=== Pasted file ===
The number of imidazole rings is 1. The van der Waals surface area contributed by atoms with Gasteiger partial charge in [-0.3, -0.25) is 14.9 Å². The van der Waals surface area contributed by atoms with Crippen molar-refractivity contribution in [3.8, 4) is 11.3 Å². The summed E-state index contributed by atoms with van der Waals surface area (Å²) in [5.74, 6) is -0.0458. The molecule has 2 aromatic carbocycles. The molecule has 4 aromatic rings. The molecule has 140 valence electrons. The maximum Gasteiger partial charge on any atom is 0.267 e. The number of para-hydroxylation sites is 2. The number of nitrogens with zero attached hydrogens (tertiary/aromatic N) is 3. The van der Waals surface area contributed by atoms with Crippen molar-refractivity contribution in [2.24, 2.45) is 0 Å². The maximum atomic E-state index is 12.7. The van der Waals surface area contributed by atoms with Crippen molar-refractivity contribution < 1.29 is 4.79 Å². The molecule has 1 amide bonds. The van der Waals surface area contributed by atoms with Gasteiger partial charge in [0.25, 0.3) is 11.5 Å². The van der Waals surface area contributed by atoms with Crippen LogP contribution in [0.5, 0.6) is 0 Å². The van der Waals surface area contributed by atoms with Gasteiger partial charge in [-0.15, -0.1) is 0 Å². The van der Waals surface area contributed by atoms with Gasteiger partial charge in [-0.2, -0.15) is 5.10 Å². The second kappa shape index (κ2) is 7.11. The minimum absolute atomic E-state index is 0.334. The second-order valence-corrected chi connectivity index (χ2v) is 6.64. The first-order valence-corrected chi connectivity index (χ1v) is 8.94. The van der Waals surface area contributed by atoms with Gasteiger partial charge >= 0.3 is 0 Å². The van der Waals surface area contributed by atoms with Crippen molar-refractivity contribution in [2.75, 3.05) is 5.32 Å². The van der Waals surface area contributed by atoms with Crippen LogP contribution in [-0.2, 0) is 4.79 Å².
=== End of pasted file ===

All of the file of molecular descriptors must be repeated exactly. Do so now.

The number of imidazole rings is 1. The van der Waals surface area contributed by atoms with Gasteiger partial charge in [-0.3, -0.25) is 14.9 Å². The van der Waals surface area contributed by atoms with Crippen molar-refractivity contribution in [3.8, 4) is 11.3 Å². The summed E-state index contributed by atoms with van der Waals surface area (Å²) in [5.74, 6) is -0.0458. The molecule has 2 aromatic carbocycles. The molecule has 4 aromatic rings. The molecule has 140 valence electrons. The maximum Gasteiger partial charge on any atom is 0.267 e. The number of para-hydroxylation sites is 2. The number of nitrogens with zero attached hydrogens (tertiary/aromatic N) is 3. The van der Waals surface area contributed by atoms with Crippen molar-refractivity contribution in [2.24, 2.45) is 0 Å². The maximum atomic E-state index is 12.7. The van der Waals surface area contributed by atoms with Crippen molar-refractivity contribution < 1.29 is 4.79 Å². The molecule has 1 amide bonds. The van der Waals surface area contributed by atoms with Gasteiger partial charge in [0.25, 0.3) is 11.5 Å². The van der Waals surface area contributed by atoms with Crippen LogP contribution in [0.5, 0.6) is 0 Å². The van der Waals surface area contributed by atoms with Gasteiger partial charge in [-0.15, -0.1) is 0 Å². The van der Waals surface area contributed by atoms with Gasteiger partial charge in [-0.2, -0.15) is 5.10 Å². The second kappa shape index (κ2) is 7.11. The minimum absolute atomic E-state index is 0.334. The second-order valence-corrected chi connectivity index (χ2v) is 6.64. The first-order valence-corrected chi connectivity index (χ1v) is 8.94. The van der Waals surface area contributed by atoms with Gasteiger partial charge >= 0.3 is 0 Å². The van der Waals surface area contributed by atoms with Crippen molar-refractivity contribution in [2.75, 3.05) is 5.32 Å². The van der Waals surface area contributed by atoms with Crippen LogP contribution in [-0.2, 0) is 4.79 Å².